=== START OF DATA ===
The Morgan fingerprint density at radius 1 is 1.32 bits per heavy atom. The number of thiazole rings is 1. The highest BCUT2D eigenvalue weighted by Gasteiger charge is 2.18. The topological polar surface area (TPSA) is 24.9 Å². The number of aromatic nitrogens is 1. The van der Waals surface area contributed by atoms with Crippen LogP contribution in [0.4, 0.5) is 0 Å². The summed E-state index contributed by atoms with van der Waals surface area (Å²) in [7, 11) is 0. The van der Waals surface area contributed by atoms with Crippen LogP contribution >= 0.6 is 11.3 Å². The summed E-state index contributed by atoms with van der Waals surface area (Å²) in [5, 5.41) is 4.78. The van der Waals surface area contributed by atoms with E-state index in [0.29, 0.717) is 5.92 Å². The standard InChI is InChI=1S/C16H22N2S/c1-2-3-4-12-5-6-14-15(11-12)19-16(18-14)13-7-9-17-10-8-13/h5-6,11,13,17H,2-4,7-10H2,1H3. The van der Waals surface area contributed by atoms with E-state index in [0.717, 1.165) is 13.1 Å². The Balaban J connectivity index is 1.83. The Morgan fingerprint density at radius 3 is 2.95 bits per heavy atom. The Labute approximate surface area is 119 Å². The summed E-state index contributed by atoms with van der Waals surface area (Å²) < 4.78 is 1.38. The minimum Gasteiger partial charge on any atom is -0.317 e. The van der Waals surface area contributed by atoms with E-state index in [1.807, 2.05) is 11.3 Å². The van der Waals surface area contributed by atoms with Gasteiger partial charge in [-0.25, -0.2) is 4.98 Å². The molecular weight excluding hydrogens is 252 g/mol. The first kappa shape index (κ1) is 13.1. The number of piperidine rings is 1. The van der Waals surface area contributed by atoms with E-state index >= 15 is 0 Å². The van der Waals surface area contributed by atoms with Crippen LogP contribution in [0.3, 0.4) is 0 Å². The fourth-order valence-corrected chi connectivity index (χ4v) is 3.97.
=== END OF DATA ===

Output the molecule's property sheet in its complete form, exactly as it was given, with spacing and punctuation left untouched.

The Morgan fingerprint density at radius 1 is 1.32 bits per heavy atom. The number of thiazole rings is 1. The highest BCUT2D eigenvalue weighted by Gasteiger charge is 2.18. The topological polar surface area (TPSA) is 24.9 Å². The number of aromatic nitrogens is 1. The van der Waals surface area contributed by atoms with Crippen LogP contribution in [0.4, 0.5) is 0 Å². The summed E-state index contributed by atoms with van der Waals surface area (Å²) in [7, 11) is 0. The van der Waals surface area contributed by atoms with Crippen LogP contribution >= 0.6 is 11.3 Å². The summed E-state index contributed by atoms with van der Waals surface area (Å²) in [5, 5.41) is 4.78. The van der Waals surface area contributed by atoms with E-state index in [0.29, 0.717) is 5.92 Å². The standard InChI is InChI=1S/C16H22N2S/c1-2-3-4-12-5-6-14-15(11-12)19-16(18-14)13-7-9-17-10-8-13/h5-6,11,13,17H,2-4,7-10H2,1H3. The van der Waals surface area contributed by atoms with E-state index in [0.717, 1.165) is 13.1 Å². The Balaban J connectivity index is 1.83. The Morgan fingerprint density at radius 3 is 2.95 bits per heavy atom. The Labute approximate surface area is 119 Å². The summed E-state index contributed by atoms with van der Waals surface area (Å²) < 4.78 is 1.38. The minimum Gasteiger partial charge on any atom is -0.317 e. The van der Waals surface area contributed by atoms with E-state index in [1.807, 2.05) is 11.3 Å². The van der Waals surface area contributed by atoms with Gasteiger partial charge in [-0.25, -0.2) is 4.98 Å². The molecular weight excluding hydrogens is 252 g/mol. The first kappa shape index (κ1) is 13.1. The number of piperidine rings is 1. The van der Waals surface area contributed by atoms with E-state index >= 15 is 0 Å². The van der Waals surface area contributed by atoms with Crippen LogP contribution in [0.3, 0.4) is 0 Å². The fourth-order valence-corrected chi connectivity index (χ4v) is 3.97.